Safe Robots, Enchanted Objects & Data Mining | #ConnectAU15


“There’s now a ‘burning platform’ for change where the cost of *not* changing is greater than the cost to change” –

The sessions below were part of the Connect Expo (April 2014) and ‘The Next Big Thing’ summit – and they captured some of the interesting things that are happening in relation to the Internet of Things. Keynotes from Don Tapscott and Sebastian Thrun keynoted – blogged about in previous posts.

[Image source]

Strong emerging ideas included:

  • the way robotics are being developed to support gaps in service provision – repetitive tasks, care for the elderly (not necessarily the same thing…;)
  • the way technology that exists in close proximity to the way we live our lives can become ‘persuasive’
  • the ethics related to the way our publicly shared data is being mined to hone the way marketeers ply their trade.

Rodney Brooks, MIT (@rodneyabrooks)  |  Robotics

He began with an overview of the projects he’s been involved in, saying that the existing world and new tech evolve together

  • iRobot & the Roomba vacuum cleaner ($200 – “how much can you send without your spouses permission?” – products will change as people need them
  • Designing for a world where no one ever reads the instruction manual
  • Packbots – in Iraq and Afghanistan, with a gaming interface – match the user and the design.
  • Unless the tech is useful for people it won’t just come out and be everywhere.

“The physical appearance of a robot makes a promise”

Again, this was another speaker who highlighted the crisis in falling adult unemployment through aging populations and how we will address the demands in this space. Will we see ‘elder care’ robots? Robots will be touching people, providing care and services.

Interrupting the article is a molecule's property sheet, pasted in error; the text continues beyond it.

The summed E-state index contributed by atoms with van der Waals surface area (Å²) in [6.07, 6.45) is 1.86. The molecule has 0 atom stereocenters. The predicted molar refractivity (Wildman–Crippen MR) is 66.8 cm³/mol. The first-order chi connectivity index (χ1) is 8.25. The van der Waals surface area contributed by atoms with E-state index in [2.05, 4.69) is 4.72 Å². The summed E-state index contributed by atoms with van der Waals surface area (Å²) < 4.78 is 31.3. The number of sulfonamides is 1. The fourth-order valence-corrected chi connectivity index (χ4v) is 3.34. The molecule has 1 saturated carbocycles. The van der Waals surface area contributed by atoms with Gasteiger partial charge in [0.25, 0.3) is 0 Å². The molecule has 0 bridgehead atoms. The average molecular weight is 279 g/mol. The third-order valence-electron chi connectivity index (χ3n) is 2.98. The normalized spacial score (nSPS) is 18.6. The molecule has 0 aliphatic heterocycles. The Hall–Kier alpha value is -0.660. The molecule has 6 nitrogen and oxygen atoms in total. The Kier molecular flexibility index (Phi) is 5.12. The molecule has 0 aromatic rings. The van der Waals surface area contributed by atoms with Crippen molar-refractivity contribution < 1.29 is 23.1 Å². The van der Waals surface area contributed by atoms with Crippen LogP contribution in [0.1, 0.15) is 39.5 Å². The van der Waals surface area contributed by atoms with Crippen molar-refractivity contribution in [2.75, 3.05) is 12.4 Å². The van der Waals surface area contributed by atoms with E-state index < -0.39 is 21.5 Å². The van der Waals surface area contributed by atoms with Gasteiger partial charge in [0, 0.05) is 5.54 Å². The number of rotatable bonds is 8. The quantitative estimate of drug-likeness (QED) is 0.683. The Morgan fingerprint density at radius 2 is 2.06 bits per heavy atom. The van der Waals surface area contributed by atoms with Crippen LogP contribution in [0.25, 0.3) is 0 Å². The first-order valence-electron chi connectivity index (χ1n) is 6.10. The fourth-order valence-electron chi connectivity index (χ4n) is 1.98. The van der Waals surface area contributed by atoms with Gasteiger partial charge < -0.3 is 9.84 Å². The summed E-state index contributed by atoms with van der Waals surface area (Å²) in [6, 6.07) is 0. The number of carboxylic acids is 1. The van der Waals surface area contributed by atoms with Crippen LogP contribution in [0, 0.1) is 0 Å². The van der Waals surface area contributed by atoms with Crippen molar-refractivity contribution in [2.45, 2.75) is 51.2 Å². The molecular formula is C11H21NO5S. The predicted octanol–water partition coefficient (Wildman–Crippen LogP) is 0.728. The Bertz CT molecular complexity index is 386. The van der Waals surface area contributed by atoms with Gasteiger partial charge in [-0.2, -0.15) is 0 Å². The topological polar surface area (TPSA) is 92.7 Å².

David Rose – Enchanted Objects and the Internet of Things

David said he is on a mission to dissolve technology into everyday things, to add motion and magic to our everyday lives, as reflected in his book. You can check out his ideas in this TEDx talk:

A few examples of his pretty amazing projects:

Technology in one’s periphery means that people use low cognitive load to access the information. The information becomes persuasive. He has explored themes from tales of enchantment as a way to inspire innovation:

  • Omniscience, like in crystal balls e.g. measuring wind, pollen, air pressure, emergery use
  • Telepathy: dying plants that tweet, dogs location, the Weasley clock [crossing geofences on the way home], feedback on credit spending behaviours
  • Immortality – Glowcaps increase accuracy of taking drugs – implications for phama companies, tech companies,insurance, dollar cost on health services
  • MobilityThe Copenhagen Wheel
  • LIfelogging:  wearable camera
  • Enchanted trash can to track consumption

Also in this session:

Maciej Kranz, CISCO, talked about the Internet of Things…

  • In 2020 50 billion devices will be connected to the network
  • Every new car connected in the next 3 years
  • Economic impact: over the next 10 years, additional profit $90 trillion generated by the internet of things.

..while Tony Walsh, Phantom Compass, talked about Artificial intelligence

  • He referenced Deepmind and Watson and shared that he thought “AI is the OS of the future” (apparently).

Data Mining

Of great interest were discussion and presentations on how marketeers are mining piblic shared data seemingly without permission. Data MinerDitto and DigivizerCheck out this tweet stoush as an example of views from the room.

This day raised a bunch of questions for me – as well as blowing my mind satisfyingly –  such as:

  • How to manage your privacy in a world where your data is being mined without your knowledge?
  • How can we balance the environmental concerns with this kind of development and consumption?
  • How to support young people to learn to think critically, to ask about how their data is being used?
  • To what extent are market researchers who mine social networks now taking advantage of the way tech is central to being a citizen?

Thank you for your comment. Much appreciated:-)

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